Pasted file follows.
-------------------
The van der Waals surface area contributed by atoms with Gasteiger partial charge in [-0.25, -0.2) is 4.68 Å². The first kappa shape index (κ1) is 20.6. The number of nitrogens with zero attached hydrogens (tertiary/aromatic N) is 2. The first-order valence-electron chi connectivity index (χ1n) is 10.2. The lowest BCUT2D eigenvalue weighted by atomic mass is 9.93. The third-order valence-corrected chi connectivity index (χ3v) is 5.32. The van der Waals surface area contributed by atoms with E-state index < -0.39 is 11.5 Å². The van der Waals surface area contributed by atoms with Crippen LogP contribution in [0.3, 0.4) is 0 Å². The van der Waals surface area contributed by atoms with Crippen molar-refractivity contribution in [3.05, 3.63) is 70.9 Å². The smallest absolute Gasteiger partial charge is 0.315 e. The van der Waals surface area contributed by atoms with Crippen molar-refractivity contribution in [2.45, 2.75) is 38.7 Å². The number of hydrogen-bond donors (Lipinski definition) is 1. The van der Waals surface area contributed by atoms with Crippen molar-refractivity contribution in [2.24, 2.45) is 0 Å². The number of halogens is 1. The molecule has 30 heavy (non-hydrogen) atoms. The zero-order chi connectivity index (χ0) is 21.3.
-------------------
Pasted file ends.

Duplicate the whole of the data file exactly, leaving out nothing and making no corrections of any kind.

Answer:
The van der Waals surface area contributed by atoms with Gasteiger partial charge in [-0.25, -0.2) is 4.68 Å². The first kappa shape index (κ1) is 20.6. The number of nitrogens with zero attached hydrogens (tertiary/aromatic N) is 2. The first-order valence-electron chi connectivity index (χ1n) is 10.2. The lowest BCUT2D eigenvalue weighted by atomic mass is 9.93. The third-order valence-corrected chi connectivity index (χ3v) is 5.32. The van der Waals surface area contributed by atoms with E-state index < -0.39 is 11.5 Å². The van der Waals surface area contributed by atoms with Crippen LogP contribution in [0.3, 0.4) is 0 Å². The van der Waals surface area contributed by atoms with Crippen molar-refractivity contribution in [3.05, 3.63) is 70.9 Å². The smallest absolute Gasteiger partial charge is 0.315 e. The van der Waals surface area contributed by atoms with Crippen molar-refractivity contribution in [2.45, 2.75) is 38.7 Å². The number of hydrogen-bond donors (Lipinski definition) is 1. The van der Waals surface area contributed by atoms with Crippen molar-refractivity contribution in [2.24, 2.45) is 0 Å². The number of halogens is 1. The molecule has 30 heavy (non-hydrogen) atoms. The zero-order chi connectivity index (χ0) is 21.3.